The murmurs were similar, with a characteristic continuous, so-called “machinery” sound.    The “machinery” murmur is very suggestive of a heart defect present from birth called a patent ductus arteriosus (pronounced duck-tuss  art-ear-i-oh-suss), but which is usually abbreviated to “PDA”.  Such a diagnosis is obviously a shock to the owner of a bright young puppy, but happily a PDA is one of the conditions that can be completely cured by surgery to close off the abnormal blood vessel.  The earlier it is diagnosed and treated, the better the long term outcome for the patient.  This is one of the reasons why a health check by your veterinary surgeon at the time of vaccination is so important to detect these things so that specialist investigation and treatment can be offered promptly if needed.

In the womb, babies (whatever their species) have a special blood vessel (the ductus arteriosus) which bypasses the lungs because the lungs are not needed in the womb.  However, soon after birth the ductus arteriosus should close off, redirecting blood appropriately through the heart and lungs.  A PDA is what happens when this blood vessel fails to close properly after birth.  The result of a PDA is that blood flows in an abnormal way around the heart and lungs and it is the abnormal flow of blood that causes the abnormal heart sound or murmur. As a result of the blood flowing in an abnormal way, the heart becomes overloaded and without treatment most affected dogs will die of heart failure before 12 months of age.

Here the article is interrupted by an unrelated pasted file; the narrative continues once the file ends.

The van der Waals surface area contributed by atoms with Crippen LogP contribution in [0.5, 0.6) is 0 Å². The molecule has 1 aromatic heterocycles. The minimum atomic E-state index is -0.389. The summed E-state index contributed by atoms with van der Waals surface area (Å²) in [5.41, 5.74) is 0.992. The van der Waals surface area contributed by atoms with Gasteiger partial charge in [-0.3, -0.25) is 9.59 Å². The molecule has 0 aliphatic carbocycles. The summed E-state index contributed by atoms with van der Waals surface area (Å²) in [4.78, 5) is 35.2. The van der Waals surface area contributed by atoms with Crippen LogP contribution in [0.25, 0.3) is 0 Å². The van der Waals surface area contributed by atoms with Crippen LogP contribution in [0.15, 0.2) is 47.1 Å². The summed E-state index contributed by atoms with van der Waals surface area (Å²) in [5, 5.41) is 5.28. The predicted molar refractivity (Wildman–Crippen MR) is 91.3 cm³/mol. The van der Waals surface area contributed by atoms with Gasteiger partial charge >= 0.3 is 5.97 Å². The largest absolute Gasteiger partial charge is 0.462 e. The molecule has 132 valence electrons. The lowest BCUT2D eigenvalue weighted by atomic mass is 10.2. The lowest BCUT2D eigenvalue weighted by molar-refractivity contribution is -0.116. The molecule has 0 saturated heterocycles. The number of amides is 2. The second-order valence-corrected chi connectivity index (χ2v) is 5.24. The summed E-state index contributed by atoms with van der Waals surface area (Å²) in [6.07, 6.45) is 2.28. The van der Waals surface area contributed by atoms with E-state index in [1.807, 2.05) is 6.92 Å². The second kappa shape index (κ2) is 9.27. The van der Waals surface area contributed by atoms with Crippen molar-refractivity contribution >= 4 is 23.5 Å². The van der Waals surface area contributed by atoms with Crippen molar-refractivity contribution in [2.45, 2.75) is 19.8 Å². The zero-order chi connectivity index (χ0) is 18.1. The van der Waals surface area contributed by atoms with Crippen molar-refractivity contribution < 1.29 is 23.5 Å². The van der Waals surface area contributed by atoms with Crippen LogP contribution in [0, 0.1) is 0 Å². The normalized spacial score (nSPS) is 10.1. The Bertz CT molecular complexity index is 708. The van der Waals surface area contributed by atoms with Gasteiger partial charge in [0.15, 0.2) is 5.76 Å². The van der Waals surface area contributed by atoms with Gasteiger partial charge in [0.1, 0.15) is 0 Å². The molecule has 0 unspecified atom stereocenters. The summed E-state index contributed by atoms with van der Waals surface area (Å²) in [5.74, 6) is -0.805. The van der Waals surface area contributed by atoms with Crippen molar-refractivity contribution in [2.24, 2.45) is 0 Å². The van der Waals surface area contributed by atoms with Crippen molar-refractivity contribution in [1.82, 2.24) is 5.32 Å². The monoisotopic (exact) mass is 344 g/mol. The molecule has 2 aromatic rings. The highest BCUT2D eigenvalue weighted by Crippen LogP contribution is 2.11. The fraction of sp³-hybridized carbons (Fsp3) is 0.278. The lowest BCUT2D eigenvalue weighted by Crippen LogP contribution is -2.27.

There are two techniques available to close the PDA:

·       The so-called “open” surgical technique involves opening the chest, carefully dissecting around the ductus then tying it off with non-absorbable suture material.  This is a very delicate procedure as tearing the fragile ductus arteriosus can be fatal.  We are fortunate at Northwest Surgeons to have a very experienced specialist soft tissue surgeon who has performed this operation many times.  As the chest is opened, the anaesthetist has to take over breathing during the procedure using a ventilator.

·       The non-surgical technique requires catheterisation of the heart and a specialised real-time x-ray called fluoroscopy.  This is similar to that used in the investigation of humans with coronary artery disease.  A small incision is made over one of the arteries in the groin and catheters are guided from here through the arteries in the body, into the chest and across the PDA.  Following some initial tests using the fluoroscopy, a special device (called an Amplatzer after its inventor) is passed along the catheter in the arteries and into the PDA.  The Amplatzer is a mesh of wire that folds up to fit in the catheter.  It has memory so as it is pushed out of the catheter it resumes its original shape.  In this case it forms a dumb-bell shape that blocks the PDA, redirecting blood flow in the appropriate direction.  Further fluoroscopy studies are performed after the Amplatzer is placed to confirm successful blockage of the abnormal blood vessel.  This approach has the advantage that there is no need to open the chest, but irregular heartbeats are often seen and again an experienced and well qualified specialist anaesthetist is vital.